icon bookmark-bicon bookmarkicon cameraicon checkicon chevron downicon chevron lefticon chevron righticon chevron upicon closeicon v-compressicon downloadicon editicon v-expandicon fbicon fileicon filtericon flag ruicon full chevron downicon full chevron lefticon full chevron righticon full chevron upicon gpicon insicon mailicon moveicon-musicicon mutedicon nomutedicon okicon v-pauseicon v-playicon searchicon shareicon sign inicon sign upicon stepbackicon stepforicon swipe downicon tagicon tagsicon tgicon trashicon twicon vkicon yticon wticon fm

Kurds should have a say on Syria’s future at Geneva talks – UN envoy

Kurds should have a say on Syria’s future at Geneva talks – UN envoy
Syrian Kurds are an important part of the country and should be allowed to express their opinion on the region’s future at the Geneva talks, says Staffan de Mistura, the UN envoy to Syria, adding that there is no ‘plan B’ if negotiations fail.

“The Syrian Kurds are an important component of the country, so we need to find a formula in which they are able to express an opinion on the constitution and the governance of the country,” de Mistura told Swiss Le Temps newspaper on Saturday. 

He added that he has “a mandate to find the formulas ... that are as inclusive as possible.”

In another interview published on Saturday, de Mistura said there is no ‘plan B’ if the peace negotiations fail in Geneva.

"The plan B, as far as we can see, is just a continuation of a horrible conflict which will go on and on and on,” de Mistura told Al Jazeera.

“And you know who will be the only victims? The Syrian people. And I don't think there is a real plan B except for pushing hard for this to go on into a successful outcome of a political solution according to the Geneva Communique."


He added that the unity of Syria is “fundamental” as partition is the last thing the country would need or can afford.

“…Small states, one controlled by a group, sponsored by another, would be unsustainable.... I think no Syrian person, whoever he or she is, would accept that. They are very proud people of their own country.”

De Mistura’s comments come as a new round of UN-brokered talks between the Syrian government and opposition is to start in Geneva on Monday. The parties are set to discuss the creation of a new Syrian constitution and government, as well as parliamentary and presidential elections.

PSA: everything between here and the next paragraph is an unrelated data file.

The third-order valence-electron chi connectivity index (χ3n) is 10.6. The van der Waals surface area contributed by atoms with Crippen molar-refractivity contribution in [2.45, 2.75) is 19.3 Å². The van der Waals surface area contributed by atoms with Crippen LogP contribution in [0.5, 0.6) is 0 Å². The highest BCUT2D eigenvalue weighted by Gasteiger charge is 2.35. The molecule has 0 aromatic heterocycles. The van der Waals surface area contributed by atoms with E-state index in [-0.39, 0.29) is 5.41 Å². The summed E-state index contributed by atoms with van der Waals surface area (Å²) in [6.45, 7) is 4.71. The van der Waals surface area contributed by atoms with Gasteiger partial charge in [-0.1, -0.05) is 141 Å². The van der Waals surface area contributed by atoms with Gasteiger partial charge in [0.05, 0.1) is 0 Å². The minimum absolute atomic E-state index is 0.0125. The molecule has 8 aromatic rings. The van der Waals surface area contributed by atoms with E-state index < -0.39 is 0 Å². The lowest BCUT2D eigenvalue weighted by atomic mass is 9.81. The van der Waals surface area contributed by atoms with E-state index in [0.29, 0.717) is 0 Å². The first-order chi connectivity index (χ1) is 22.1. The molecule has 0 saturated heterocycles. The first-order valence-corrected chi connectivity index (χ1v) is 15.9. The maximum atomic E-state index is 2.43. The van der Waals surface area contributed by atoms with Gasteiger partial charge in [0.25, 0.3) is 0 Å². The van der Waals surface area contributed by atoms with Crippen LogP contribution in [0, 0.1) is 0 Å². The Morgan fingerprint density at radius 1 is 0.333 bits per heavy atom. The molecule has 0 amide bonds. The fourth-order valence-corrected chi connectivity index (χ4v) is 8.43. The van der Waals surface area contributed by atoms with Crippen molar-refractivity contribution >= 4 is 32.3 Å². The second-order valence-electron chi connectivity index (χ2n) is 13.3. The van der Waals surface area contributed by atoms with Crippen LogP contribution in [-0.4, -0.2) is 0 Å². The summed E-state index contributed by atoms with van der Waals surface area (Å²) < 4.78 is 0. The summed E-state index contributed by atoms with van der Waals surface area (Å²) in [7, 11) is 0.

On Friday, Russian Foreign Minister Sergey Lavrov urged partners to “bring the Kurds on board” during the second round of the negotiating process in Geneva. 

According to Lavrov, the Kurds “control at least 15 percent of [Syrian] territory where they used to live in peacetime.” And these Kurds “are allies of the US-led coalition and the Russian Federation in the fight against ISIS and Jabhat al Nusra, they have objectively strengthened their influence on the ground, consolidated their positions,” the Russian foreign minister added.

“Starting the talks without the participation of this group … is a manifestation of weakness on the part of the international community, as only the Turks are blocking the invitation for the Kurds, specifically the Democratic Union Party.”

Syrian Kurds have been an active force fighting Islamic State (IS, formerly ISIS/ISIL) extremists on the ground.

Ankara has been stepping up military activity in the areas with a predominantly Kurdish population, which includes its own territories in the southeast as well as places in northern Syria and Iraq.

The Kurdish region in northern Syria is a stronghold of the Democratic Union Party (PYD) and its activists, as well as the militia of the Kurdish People's Protection Units (YPG). Turkey has claimed that the PYD is affiliated with the Kurdistan Workers' Party (PKK), which is considered a terrorist group by Ankara and its US ally.

Dear readers and commenters,

We have implemented a new engine for our comment section. We hope the transition goes smoothly for all of you. Unfortunately, the comments made before the change have been lost due to a technical problem. We are working on restoring them, and hoping to see you fill up the comment section with new ones. You should still be able to log in to comment using your social-media profiles, but if you signed up under an RT profile before, you are invited to create a new profile with the new commenting system.

Sorry for the inconvenience, and looking forward to your future comments,

RT Team.